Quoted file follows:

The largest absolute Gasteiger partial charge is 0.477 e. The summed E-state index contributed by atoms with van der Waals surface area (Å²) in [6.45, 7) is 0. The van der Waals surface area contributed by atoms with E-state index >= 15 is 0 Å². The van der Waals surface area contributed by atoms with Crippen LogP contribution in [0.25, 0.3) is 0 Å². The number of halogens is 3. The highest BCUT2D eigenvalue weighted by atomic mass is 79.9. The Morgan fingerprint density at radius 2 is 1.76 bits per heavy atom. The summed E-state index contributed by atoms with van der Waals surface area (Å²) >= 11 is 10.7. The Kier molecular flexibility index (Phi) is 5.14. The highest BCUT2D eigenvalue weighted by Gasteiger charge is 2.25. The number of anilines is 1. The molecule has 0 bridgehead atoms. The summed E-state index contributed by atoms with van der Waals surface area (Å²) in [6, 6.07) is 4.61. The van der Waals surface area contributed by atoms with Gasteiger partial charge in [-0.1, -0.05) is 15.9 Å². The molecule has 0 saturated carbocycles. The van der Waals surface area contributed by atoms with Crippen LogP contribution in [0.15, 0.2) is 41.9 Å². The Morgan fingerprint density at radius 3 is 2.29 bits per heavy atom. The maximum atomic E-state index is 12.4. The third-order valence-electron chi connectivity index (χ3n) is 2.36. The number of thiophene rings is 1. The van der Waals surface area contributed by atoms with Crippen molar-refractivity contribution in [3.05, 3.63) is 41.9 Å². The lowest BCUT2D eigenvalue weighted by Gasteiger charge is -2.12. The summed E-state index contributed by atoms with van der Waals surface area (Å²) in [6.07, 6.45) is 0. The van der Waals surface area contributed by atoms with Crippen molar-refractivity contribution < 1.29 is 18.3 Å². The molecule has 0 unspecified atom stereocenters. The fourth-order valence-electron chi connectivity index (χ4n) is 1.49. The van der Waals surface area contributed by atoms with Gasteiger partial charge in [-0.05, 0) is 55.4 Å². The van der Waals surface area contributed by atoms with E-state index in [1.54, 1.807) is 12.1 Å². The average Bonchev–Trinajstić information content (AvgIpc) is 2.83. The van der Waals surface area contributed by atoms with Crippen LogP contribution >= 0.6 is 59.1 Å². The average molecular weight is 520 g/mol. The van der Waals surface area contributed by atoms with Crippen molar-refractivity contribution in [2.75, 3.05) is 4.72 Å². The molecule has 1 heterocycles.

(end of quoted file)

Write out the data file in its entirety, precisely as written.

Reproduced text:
The largest absolute Gasteiger partial charge is 0.477 e. The summed E-state index contributed by atoms with van der Waals surface area (Å²) in [6.45, 7) is 0. The van der Waals surface area contributed by atoms with E-state index >= 15 is 0 Å². The van der Waals surface area contributed by atoms with Crippen LogP contribution in [0.25, 0.3) is 0 Å². The number of halogens is 3. The highest BCUT2D eigenvalue weighted by atomic mass is 79.9. The Morgan fingerprint density at radius 2 is 1.76 bits per heavy atom. The summed E-state index contributed by atoms with van der Waals surface area (Å²) >= 11 is 10.7. The Kier molecular flexibility index (Phi) is 5.14. The highest BCUT2D eigenvalue weighted by Gasteiger charge is 2.25. The number of anilines is 1. The molecule has 0 bridgehead atoms. The summed E-state index contributed by atoms with van der Waals surface area (Å²) in [6, 6.07) is 4.61. The van der Waals surface area contributed by atoms with Gasteiger partial charge in [-0.1, -0.05) is 15.9 Å². The molecule has 0 saturated carbocycles. The van der Waals surface area contributed by atoms with Crippen LogP contribution in [0.15, 0.2) is 41.9 Å². The Morgan fingerprint density at radius 3 is 2.29 bits per heavy atom. The maximum atomic E-state index is 12.4. The third-order valence-electron chi connectivity index (χ3n) is 2.36. The number of thiophene rings is 1. The van der Waals surface area contributed by atoms with Crippen molar-refractivity contribution in [3.05, 3.63) is 41.9 Å². The lowest BCUT2D eigenvalue weighted by Gasteiger charge is -2.12. The summed E-state index contributed by atoms with van der Waals surface area (Å²) in [6.07, 6.45) is 0. The van der Waals surface area contributed by atoms with Crippen molar-refractivity contribution < 1.29 is 18.3 Å². The molecule has 0 unspecified atom stereocenters. The fourth-order valence-electron chi connectivity index (χ4n) is 1.49. The van der Waals surface area contributed by atoms with Gasteiger partial charge in [-0.05, 0) is 55.4 Å². The van der Waals surface area contributed by atoms with E-state index in [1.54, 1.807) is 12.1 Å². The average Bonchev–Trinajstić information content (AvgIpc) is 2.83. The van der Waals surface area contributed by atoms with Crippen LogP contribution >= 0.6 is 59.1 Å². The average molecular weight is 520 g/mol. The van der Waals surface area contributed by atoms with Crippen molar-refractivity contribution in [2.75, 3.05) is 4.72 Å². The molecule has 1 heterocycles.